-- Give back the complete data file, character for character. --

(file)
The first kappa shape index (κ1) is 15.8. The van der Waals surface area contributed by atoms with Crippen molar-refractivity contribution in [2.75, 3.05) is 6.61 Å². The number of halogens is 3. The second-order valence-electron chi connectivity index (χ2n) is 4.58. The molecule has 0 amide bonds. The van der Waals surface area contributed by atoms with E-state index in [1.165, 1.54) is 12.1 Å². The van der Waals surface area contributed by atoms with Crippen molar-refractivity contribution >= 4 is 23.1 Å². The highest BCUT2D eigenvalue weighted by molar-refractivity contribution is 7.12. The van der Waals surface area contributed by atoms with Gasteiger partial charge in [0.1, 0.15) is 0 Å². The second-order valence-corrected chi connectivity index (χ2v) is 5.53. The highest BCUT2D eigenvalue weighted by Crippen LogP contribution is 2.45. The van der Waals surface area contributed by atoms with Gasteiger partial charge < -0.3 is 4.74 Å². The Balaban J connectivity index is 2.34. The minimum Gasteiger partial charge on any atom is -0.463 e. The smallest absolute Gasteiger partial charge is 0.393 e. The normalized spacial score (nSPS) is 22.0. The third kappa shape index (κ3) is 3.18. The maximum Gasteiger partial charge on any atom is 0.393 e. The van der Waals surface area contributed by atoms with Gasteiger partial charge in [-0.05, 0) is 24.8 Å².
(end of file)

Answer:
The first kappa shape index (κ1) is 15.8. The van der Waals surface area contributed by atoms with Crippen molar-refractivity contribution in [2.75, 3.05) is 6.61 Å². The number of halogens is 3. The second-order valence-electron chi connectivity index (χ2n) is 4.58. The molecule has 0 amide bonds. The van der Waals surface area contributed by atoms with E-state index in [1.165, 1.54) is 12.1 Å². The van der Waals surface area contributed by atoms with Crippen molar-refractivity contribution >= 4 is 23.1 Å². The highest BCUT2D eigenvalue weighted by molar-refractivity contribution is 7.12. The van der Waals surface area contributed by atoms with Gasteiger partial charge in [0.1, 0.15) is 0 Å². The second-order valence-corrected chi connectivity index (χ2v) is 5.53. The highest BCUT2D eigenvalue weighted by Crippen LogP contribution is 2.45. The van der Waals surface area contributed by atoms with Gasteiger partial charge < -0.3 is 4.74 Å². The Balaban J connectivity index is 2.34. The minimum Gasteiger partial charge on any atom is -0.463 e. The smallest absolute Gasteiger partial charge is 0.393 e. The normalized spacial score (nSPS) is 22.0. The third kappa shape index (κ3) is 3.18. The maximum Gasteiger partial charge on any atom is 0.393 e. The van der Waals surface area contributed by atoms with Gasteiger partial charge in [-0.05, 0) is 24.8 Å².